Winning! Powerball Jackpot Eclipsing $900M Mostly Due to Traditional, Social Media Frenzy
It’s Saturday in January. From the looks of it, the news cycle is relatively slow, particularly with
El Guapo El Chapo now behind bars (for the time being, anyway) and Ted Cruz’s father’s nephew’s cousin’s former roommate’s birth certificate now released, there doesn’t appear to be much preventing from the new Powerball jackpot of over $900 million from taking up major time in the news cycle more than any lottery drawing, like, ever.
Is this story deserving of the kind of coverage we’re seeing, with hourly reports on every local news and national cable news networks, complete with resources sent out to the field? Absolutely. It is historic, with the previous all-time highest Powerball jackpot being “just” $590.3 million three years ago. And from a personal perspective, Powerball was the second question asked to kick off multiple conversations at Happy Hour on Friday night (First question: “How was your holiday?” followed by “Did you get a Powerball ticket yet?”). On cue, the topic is currently trending on Twitter and Facebook, which is obviously a big factor in fueling ticket sales. So when looking for a primary reason behind the number soaring past $900 million, just remember … not too long ago, this kind of word of mouth via social media pretty much didn’t exist.
Amazingly, tonight’s drawing at 10:59 PM EST may not mark the end of the road, either. According to FiveThirtyEight.com, there’s about a 1-in-4 chance (23 percent) that no winning ticket will be produced despite an anticipated 428 million tickets sold, meaning this could plot could stretch on for another few days. Of course, that means more insufferable segments that include advice from “lottery experts” who educate us on how to increase our chances of winning (current odds: 1 in 292 million or so). Context: Here are a five things that are far more likely to happen to you in life than winning tonight:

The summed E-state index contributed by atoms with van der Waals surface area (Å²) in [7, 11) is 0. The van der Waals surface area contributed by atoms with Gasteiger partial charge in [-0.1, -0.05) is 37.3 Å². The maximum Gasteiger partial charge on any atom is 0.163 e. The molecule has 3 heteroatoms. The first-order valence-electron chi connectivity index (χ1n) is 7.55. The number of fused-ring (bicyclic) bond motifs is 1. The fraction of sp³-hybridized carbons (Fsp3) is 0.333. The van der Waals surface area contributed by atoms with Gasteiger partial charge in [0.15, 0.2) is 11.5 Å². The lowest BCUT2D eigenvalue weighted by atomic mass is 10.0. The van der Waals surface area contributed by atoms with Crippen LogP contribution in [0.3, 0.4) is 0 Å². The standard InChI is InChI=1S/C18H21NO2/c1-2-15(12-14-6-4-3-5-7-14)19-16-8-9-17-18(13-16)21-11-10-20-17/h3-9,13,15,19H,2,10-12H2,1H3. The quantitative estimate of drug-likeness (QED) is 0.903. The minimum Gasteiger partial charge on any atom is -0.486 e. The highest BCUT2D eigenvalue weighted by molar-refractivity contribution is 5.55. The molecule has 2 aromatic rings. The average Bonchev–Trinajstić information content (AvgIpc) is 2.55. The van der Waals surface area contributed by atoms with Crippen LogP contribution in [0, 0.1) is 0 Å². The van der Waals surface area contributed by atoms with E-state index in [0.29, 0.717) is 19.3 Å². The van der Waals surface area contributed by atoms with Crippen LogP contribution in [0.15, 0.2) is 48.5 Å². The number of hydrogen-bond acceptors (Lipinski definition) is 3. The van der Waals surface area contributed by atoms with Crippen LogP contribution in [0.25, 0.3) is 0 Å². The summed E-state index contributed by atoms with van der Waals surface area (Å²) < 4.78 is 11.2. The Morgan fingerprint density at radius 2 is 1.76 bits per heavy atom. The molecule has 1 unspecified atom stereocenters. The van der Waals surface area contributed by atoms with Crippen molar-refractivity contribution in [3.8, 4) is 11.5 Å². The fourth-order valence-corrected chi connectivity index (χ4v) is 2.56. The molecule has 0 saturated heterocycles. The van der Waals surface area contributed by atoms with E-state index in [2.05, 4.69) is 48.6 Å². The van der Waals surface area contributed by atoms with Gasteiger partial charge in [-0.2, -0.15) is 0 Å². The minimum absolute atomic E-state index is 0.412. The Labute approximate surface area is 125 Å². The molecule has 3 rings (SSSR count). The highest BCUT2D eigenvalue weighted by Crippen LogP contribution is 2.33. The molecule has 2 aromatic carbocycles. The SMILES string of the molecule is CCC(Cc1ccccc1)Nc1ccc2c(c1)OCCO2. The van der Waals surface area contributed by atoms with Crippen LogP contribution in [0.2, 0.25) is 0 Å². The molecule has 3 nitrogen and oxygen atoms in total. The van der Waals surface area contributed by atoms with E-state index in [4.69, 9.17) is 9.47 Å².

– Killed by vending machine: 1 in 112 million
– Having identical quadruplets: 1 in 13 million
– Shark attack: 1 in 11.5 million
– Death by asteroid: 1 in 700,000
– Struck by lightning: 1 in 3,000
So why sit on line and even make an effort with odds like that? The common sentiment is that someone has to win, and with the very low-risk, high-reward that comes with any lottery and all the dreams that go with winning it, the feeling is, “Why not me?” Still, one has to wonder where the motivation comes from to play Powerball or Mega Millions or your average Pick-Six lottery only during exceptional times like we’re seeing now. Because really, what exactly compels a person to not buy a ticket for the average Powerball jackpot (which is about $81 million) but does entice them enough to potentially stand on line outside in January when the jackpot gets to obscene levels like $900 million? Because at least check, $81 million can buy you more than enough yachts to water-ski behind, to quote the great Bud Fox.
Think about it: Let’s say a person earns an average of $50,000 per year and works for 50 years before retiring. Add it all up, and that still only nets $2.5 million before taxes. Even those earning an average of $100,000 year only get to $5 million net-earned over the course of five decades. So why not play Powerball twice a week instead of special times like today?
This is just a theory, but the answer appears to be two-fold: Massive media coverage (creating word of mouth) and conformity. Anyone sane doesn’t expect to win, but it makes for a good conversation piece with friends and neighbors around “strategy” and the perfunctory “Here’s what I’ll do if I win” scenario. And when the media (social, local, national, whatever) gives the story big-time attention, it serves as a reminder to go out and buy when other more traditional drawings do not.
“I think of lotteries as a tax on the mathematically challenged,” said the author Roger Jones. Despite the almost-impossible odds, tickets are reportedly being sold so fast today the jackpot may hit $1 billion by the time the winning numbers are announced.
For one slow news day on an NFL Wild Card Saturday in January, Powerball is the big story.
UPDATE: The winner numbers are: 16-19-32-34-57 Powerball # 13
Powerball officials confirm no grand prize winning tickets were sold, meaning the next drawing Wednesday night could exceed $1.3 billion dollars ($800 million-plus after taxes if taking the lump sum).
[Photo via Twitter/David Louie]
Follow Joe Concha on Twitter @JoeConchaTV
This is an opinion piece. The views expressed in this article are those of just the author.